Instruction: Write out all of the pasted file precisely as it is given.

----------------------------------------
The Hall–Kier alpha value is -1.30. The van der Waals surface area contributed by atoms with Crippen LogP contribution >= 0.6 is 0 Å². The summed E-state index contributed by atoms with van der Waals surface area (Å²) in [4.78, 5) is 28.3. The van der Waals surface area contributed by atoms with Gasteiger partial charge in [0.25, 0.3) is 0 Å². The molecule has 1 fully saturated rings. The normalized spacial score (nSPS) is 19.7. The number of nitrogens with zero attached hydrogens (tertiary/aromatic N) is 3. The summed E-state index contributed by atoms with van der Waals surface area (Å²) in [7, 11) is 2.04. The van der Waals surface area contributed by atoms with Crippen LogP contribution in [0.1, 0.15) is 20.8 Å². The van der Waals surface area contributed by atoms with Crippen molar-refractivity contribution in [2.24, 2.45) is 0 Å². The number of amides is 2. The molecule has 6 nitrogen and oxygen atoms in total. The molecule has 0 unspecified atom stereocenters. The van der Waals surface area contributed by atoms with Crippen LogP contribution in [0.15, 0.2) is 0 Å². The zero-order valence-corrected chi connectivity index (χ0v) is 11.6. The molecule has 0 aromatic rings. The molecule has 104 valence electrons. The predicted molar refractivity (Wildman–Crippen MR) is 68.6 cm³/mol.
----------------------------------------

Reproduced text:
The Hall–Kier alpha value is -1.30. The van der Waals surface area contributed by atoms with Crippen LogP contribution >= 0.6 is 0 Å². The summed E-state index contributed by atoms with van der Waals surface area (Å²) in [4.78, 5) is 28.3. The van der Waals surface area contributed by atoms with Gasteiger partial charge in [0.25, 0.3) is 0 Å². The molecule has 1 fully saturated rings. The normalized spacial score (nSPS) is 19.7. The number of nitrogens with zero attached hydrogens (tertiary/aromatic N) is 3. The summed E-state index contributed by atoms with van der Waals surface area (Å²) in [7, 11) is 2.04. The van der Waals surface area contributed by atoms with Crippen LogP contribution in [0.1, 0.15) is 20.8 Å². The van der Waals surface area contributed by atoms with Crippen molar-refractivity contribution in [2.24, 2.45) is 0 Å². The number of amides is 2. The molecule has 6 nitrogen and oxygen atoms in total. The molecule has 0 unspecified atom stereocenters. The van der Waals surface area contributed by atoms with Crippen LogP contribution in [0.15, 0.2) is 0 Å². The zero-order valence-corrected chi connectivity index (χ0v) is 11.6. The molecule has 0 aromatic rings. The molecule has 104 valence electrons. The predicted molar refractivity (Wildman–Crippen MR) is 68.6 cm³/mol.